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Martin Kevorkian, Chair CAL 226, Mailcode B5000, Austin, TX 78712 • 512-471-4991

Fall 2004

E 327 • The English Novel in the Eighteenth Century

Unique Days Time Location Instructor
32915 TTh
2:00 PM-3:30 PM
PAR 204

Course Description

The generic label “novel” did not come into general use until the 1780s. Yet long before then writers and readers acknowledged that a “new species of writing” was rapidly transforming the literary scene (even if they couldn’t agree on what to call it). “Novel” is ultimately an apt name for a genre that experimented broadly (and, broadly, every publication was an experiment during these formative years) with both narrative content and printed self-presentation. This class explores the emergence of the British novel over the course of “the long eighteenth century,” from 1688 to 1816. Although this class includes study of a pivotal work by Defoe and consideration of the famous Fielding and Richardson rivalry, it dedicates the bulk of its attention to important fictions by early women writers. It is not coincidental that the rise of the novel coincides with the rise of the professional woman writer (and a sharp increase in female literacy); the novel’s fate would be in large part determined by the female pen. Lectures will provide a historical and visual context for these texts’ overlapping preoccupations with issues as varied as art, colonialism, landscape, economics, theatre, urbanization, and print culture.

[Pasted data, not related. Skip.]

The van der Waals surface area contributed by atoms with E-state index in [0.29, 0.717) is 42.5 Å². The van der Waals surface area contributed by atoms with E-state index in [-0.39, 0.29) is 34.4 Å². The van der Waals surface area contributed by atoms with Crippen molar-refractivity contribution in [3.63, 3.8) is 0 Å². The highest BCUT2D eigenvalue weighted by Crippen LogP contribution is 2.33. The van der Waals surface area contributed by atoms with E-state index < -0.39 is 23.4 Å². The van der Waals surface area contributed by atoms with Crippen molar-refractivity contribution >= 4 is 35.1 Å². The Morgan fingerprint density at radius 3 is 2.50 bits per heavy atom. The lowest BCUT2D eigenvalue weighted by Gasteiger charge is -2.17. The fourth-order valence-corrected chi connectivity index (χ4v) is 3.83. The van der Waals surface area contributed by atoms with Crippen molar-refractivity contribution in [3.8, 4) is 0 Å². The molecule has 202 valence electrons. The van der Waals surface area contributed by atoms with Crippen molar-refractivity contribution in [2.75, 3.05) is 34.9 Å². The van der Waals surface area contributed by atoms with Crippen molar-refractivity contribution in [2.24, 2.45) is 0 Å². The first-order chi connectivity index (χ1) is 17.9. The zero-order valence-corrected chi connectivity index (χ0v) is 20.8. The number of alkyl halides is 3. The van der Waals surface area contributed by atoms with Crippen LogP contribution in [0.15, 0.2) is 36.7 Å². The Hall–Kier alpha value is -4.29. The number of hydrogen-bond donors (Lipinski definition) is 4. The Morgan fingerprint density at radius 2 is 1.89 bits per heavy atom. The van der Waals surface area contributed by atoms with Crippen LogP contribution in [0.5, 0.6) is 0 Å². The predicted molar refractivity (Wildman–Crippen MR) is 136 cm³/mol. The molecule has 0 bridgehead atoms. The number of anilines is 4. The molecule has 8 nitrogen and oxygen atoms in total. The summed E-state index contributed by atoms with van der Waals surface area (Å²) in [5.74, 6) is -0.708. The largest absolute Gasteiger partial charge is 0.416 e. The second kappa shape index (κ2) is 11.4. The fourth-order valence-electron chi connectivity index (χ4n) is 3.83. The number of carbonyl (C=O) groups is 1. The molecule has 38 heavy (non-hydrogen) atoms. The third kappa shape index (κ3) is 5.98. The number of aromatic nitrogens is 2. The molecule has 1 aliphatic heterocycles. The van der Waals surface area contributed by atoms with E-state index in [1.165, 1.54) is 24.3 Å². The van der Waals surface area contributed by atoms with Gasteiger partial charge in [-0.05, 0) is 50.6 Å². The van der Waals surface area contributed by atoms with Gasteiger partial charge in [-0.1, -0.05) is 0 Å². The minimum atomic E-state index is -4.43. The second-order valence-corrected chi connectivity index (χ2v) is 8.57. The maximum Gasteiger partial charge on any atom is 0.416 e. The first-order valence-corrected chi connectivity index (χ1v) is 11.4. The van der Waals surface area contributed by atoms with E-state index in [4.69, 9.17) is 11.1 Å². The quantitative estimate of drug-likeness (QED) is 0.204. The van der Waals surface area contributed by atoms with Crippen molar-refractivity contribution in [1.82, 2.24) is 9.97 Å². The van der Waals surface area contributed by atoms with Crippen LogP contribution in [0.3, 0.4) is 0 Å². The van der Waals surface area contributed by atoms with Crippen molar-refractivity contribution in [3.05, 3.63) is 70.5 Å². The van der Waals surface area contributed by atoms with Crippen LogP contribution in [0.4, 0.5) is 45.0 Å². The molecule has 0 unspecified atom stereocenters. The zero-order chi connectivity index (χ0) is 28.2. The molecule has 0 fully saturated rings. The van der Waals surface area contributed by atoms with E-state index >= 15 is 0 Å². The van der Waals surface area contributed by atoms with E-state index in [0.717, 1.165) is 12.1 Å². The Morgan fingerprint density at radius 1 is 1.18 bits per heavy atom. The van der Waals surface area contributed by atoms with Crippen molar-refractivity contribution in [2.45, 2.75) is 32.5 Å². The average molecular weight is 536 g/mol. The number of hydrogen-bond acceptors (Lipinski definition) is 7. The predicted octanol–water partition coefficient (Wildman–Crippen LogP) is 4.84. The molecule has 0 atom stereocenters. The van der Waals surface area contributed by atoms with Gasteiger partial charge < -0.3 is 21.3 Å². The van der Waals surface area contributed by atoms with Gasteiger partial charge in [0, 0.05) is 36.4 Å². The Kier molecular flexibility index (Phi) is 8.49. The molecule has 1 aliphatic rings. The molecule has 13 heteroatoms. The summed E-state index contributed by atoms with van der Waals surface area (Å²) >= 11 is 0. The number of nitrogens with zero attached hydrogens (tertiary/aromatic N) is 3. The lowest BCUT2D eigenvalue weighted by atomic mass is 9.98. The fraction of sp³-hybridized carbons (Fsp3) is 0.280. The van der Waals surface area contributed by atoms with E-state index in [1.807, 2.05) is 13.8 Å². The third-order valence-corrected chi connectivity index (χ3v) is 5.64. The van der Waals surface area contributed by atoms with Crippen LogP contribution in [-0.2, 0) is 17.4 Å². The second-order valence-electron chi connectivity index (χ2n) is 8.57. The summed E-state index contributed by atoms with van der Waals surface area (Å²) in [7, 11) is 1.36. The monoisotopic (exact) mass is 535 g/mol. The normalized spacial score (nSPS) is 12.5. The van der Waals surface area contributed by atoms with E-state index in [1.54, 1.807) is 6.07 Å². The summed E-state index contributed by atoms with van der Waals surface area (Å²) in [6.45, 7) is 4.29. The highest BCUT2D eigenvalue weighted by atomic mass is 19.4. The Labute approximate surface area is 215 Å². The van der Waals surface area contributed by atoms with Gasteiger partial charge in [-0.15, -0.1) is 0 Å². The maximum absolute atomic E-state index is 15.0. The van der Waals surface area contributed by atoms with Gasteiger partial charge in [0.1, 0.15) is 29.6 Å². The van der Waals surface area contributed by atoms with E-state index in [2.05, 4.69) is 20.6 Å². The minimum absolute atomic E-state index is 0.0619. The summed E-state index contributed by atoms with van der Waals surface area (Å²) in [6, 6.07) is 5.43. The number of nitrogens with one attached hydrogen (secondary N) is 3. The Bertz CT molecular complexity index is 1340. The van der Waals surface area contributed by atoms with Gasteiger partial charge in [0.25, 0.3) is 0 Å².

Grading Policy

Two short papers 20% each
Long paper 20 %
Final exam 30%


Aphra Behn, Oroonoko (Norton)
Daniel Defoe, Robinson Crusoe (Norton)
Eliza Haywood, Love in Excess (Broadview Press)
Samuel Richardson, Pamela (OUP)
Charlotte Lennox, Female Quixote (OUP)
Frances Burney, Evelina (OUP or Norton)
Jane Austen, Mansfield Park (Norton)
Mary Shelley, Frankenstein (OUP)


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